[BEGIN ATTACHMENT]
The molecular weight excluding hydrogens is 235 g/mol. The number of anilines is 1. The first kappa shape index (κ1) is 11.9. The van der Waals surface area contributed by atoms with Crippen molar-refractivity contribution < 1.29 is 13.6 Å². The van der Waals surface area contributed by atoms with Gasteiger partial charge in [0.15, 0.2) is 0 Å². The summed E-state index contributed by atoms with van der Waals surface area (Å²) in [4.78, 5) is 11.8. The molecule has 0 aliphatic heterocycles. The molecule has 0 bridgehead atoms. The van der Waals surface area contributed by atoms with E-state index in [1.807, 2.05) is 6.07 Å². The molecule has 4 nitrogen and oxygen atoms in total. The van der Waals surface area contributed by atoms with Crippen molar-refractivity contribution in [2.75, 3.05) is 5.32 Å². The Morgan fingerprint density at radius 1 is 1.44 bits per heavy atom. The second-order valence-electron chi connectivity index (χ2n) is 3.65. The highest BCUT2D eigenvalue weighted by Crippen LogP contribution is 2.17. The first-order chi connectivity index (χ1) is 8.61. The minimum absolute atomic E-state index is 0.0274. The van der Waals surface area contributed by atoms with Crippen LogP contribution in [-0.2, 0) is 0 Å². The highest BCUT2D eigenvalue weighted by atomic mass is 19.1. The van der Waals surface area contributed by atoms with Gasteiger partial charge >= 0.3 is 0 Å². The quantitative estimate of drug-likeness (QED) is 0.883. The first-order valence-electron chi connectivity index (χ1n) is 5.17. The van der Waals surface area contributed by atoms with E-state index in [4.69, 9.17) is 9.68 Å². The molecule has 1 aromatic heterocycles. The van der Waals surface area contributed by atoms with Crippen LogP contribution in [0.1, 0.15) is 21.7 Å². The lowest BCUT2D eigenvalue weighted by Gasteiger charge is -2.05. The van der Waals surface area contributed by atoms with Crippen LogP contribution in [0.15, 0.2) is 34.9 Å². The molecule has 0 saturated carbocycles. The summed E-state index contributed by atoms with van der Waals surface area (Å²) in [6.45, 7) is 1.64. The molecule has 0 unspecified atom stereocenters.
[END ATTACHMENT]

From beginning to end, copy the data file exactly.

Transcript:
The molecular weight excluding hydrogens is 235 g/mol. The number of anilines is 1. The first kappa shape index (κ1) is 11.9. The van der Waals surface area contributed by atoms with Crippen molar-refractivity contribution < 1.29 is 13.6 Å². The van der Waals surface area contributed by atoms with Gasteiger partial charge in [0.15, 0.2) is 0 Å². The summed E-state index contributed by atoms with van der Waals surface area (Å²) in [4.78, 5) is 11.8. The molecule has 0 aliphatic heterocycles. The molecule has 0 bridgehead atoms. The van der Waals surface area contributed by atoms with E-state index in [1.807, 2.05) is 6.07 Å². The molecule has 4 nitrogen and oxygen atoms in total. The van der Waals surface area contributed by atoms with Crippen molar-refractivity contribution in [2.75, 3.05) is 5.32 Å². The Morgan fingerprint density at radius 1 is 1.44 bits per heavy atom. The second-order valence-electron chi connectivity index (χ2n) is 3.65. The highest BCUT2D eigenvalue weighted by Crippen LogP contribution is 2.17. The first-order chi connectivity index (χ1) is 8.61. The minimum absolute atomic E-state index is 0.0274. The van der Waals surface area contributed by atoms with Crippen LogP contribution in [-0.2, 0) is 0 Å². The highest BCUT2D eigenvalue weighted by atomic mass is 19.1. The van der Waals surface area contributed by atoms with Gasteiger partial charge >= 0.3 is 0 Å². The quantitative estimate of drug-likeness (QED) is 0.883. The first-order valence-electron chi connectivity index (χ1n) is 5.17. The van der Waals surface area contributed by atoms with E-state index in [4.69, 9.17) is 9.68 Å². The molecule has 1 aromatic heterocycles. The van der Waals surface area contributed by atoms with Crippen LogP contribution in [0.1, 0.15) is 21.7 Å². The lowest BCUT2D eigenvalue weighted by Gasteiger charge is -2.05. The van der Waals surface area contributed by atoms with Crippen LogP contribution in [0.15, 0.2) is 34.9 Å². The molecule has 0 saturated carbocycles. The summed E-state index contributed by atoms with van der Waals surface area (Å²) in [6.45, 7) is 1.64. The molecule has 0 unspecified atom stereocenters.